It is my joy to share a guest post by Rachel Leitch on “The Gospel in Fairy Tales” today. If you enjoy her writing as much as I do, be sure to check out her blog, and leave a comment under this post to share your favorite fairy tale with us!
C. S. Lewis once said, “Fairy tales say best what needs to be said.” And it’s proven to be true. Before we even know how to talk, we hear these fairy tales, and they stay with us our entire lives. Fairy tale retellings are a budding genre, and Disney issues remake after remake. You can mention the title of one of these tales in a group and everyone knows what you mean.
Buried deep in the heart of these larger-than-life stories—so deep that if you blink, you’ll miss it—is a kernel of truth, whether or not anyone planned to put it there.
The Gospel, to be exact.
The first time they read the original fairy tales, most readers—myself included—are shocked, disturbed, or even repulsed when we first read the non-Disney, original fairy tales. Many of them are dark and gruesome.
A girl trespasses in a bear’s home and gets eaten. A princess opens a box, and in so doing, destroys her world. Dozens of people get shards of glass stuck in their eyes and a snow queen takes control of them.
But haven’t we done the same kinds of things? We’ve followed the Piper’s song. Bit into the apple. Wanted everything but what we were given, striking deadly deals (seafoam, anyone?) to get it.
Only to find we could solve Rumplestiltskin’s puzzle on our own.
And that a familiar wolf was waiting for us.
Amid the sea of so-called knights, the True One came forward. He loved us and would risk anything for us. He saw the beauty deep inside our beast—not a beauty we had placed there, but beauty He would place there.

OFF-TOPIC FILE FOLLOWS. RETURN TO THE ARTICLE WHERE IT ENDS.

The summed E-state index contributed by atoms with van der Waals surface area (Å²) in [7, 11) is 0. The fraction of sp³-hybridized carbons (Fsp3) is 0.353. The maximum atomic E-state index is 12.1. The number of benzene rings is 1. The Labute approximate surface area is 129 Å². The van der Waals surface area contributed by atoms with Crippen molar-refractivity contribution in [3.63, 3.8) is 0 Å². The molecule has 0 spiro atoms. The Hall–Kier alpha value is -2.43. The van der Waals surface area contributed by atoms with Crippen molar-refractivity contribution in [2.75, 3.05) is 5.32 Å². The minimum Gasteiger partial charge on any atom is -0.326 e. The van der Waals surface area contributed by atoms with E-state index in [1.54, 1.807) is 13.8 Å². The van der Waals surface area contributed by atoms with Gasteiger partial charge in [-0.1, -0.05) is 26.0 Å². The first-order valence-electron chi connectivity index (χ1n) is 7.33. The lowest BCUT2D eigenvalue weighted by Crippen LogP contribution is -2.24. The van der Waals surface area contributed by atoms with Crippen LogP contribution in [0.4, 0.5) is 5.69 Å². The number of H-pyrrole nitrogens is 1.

So He battled long and hard for us. And He died. He kept his promise, when, like the princess with the frog, we didn’t.
He rose again. He woke us from the sleep we had chosen. He released us from the dark tower. He brought us hope of a happily ever after.
The Happily Ever After
We’re no longer ugly ducklings. We have been transformed from a slave into royalty. We have a family.
We don’t have to desperately rub a lamp to get our Father’s attention.
To be clear, not everything may turn out the way we wish. It will be beyond anything we could wish.
We seek a greater treasure. And to others it may look strange—like trading a cow for beans. But we know better. And we don’t have to keep our joy a secret as the twelve dancing princesses did.
Battles still come. But God still fights with and for us.
Eternity waits before us, the true happily ever after. But for now, we have little bits of it.
Perhaps Mr. Lewis was right. Maybe fairy tales do say best what needs to be said.
About the Author
Rachel Judith Leitch discovered the book of writing when she was seven. She’s been turning pages ever since! When she’s not hidden away penning young adult historical adventures, she’s trying to fit all her reads on her shelf in a somewhat organized manner, rambling through history, daydreaming at the piano, or teaching students to be just as bookish as she is. In all her adventures, she learns how to shine brighter for the Father of Lights.
For more lessons drawn from books and movies and other stories, follow my adventure journal at https://racheljleitch.weebly.com!